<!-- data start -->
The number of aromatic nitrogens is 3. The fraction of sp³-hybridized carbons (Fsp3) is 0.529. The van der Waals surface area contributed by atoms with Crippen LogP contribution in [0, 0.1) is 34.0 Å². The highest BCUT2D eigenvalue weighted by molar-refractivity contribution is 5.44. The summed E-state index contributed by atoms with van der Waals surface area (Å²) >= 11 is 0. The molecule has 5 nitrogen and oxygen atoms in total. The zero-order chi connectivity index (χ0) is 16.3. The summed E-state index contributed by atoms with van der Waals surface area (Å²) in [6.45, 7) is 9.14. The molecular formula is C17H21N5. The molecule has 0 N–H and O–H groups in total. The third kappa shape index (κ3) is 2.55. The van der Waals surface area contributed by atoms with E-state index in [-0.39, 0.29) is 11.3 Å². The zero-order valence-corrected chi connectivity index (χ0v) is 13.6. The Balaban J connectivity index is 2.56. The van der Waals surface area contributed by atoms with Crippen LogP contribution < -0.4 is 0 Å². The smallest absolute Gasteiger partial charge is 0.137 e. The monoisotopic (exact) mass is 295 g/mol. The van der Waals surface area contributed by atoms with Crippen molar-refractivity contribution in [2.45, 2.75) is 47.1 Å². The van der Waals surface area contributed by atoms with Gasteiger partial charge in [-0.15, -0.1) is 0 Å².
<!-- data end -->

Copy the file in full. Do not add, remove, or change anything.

The number of aromatic nitrogens is 3. The fraction of sp³-hybridized carbons (Fsp3) is 0.529. The van der Waals surface area contributed by atoms with Crippen LogP contribution in [0, 0.1) is 34.0 Å². The highest BCUT2D eigenvalue weighted by molar-refractivity contribution is 5.44. The summed E-state index contributed by atoms with van der Waals surface area (Å²) >= 11 is 0. The molecule has 5 nitrogen and oxygen atoms in total. The zero-order chi connectivity index (χ0) is 16.3. The summed E-state index contributed by atoms with van der Waals surface area (Å²) in [6.45, 7) is 9.14. The molecular formula is C17H21N5. The molecule has 0 N–H and O–H groups in total. The third kappa shape index (κ3) is 2.55. The van der Waals surface area contributed by atoms with E-state index in [-0.39, 0.29) is 11.3 Å². The zero-order valence-corrected chi connectivity index (χ0v) is 13.6. The Balaban J connectivity index is 2.56. The van der Waals surface area contributed by atoms with Crippen LogP contribution < -0.4 is 0 Å². The smallest absolute Gasteiger partial charge is 0.137 e. The monoisotopic (exact) mass is 295 g/mol. The van der Waals surface area contributed by atoms with Crippen molar-refractivity contribution in [2.45, 2.75) is 47.1 Å². The van der Waals surface area contributed by atoms with Gasteiger partial charge in [-0.15, -0.1) is 0 Å².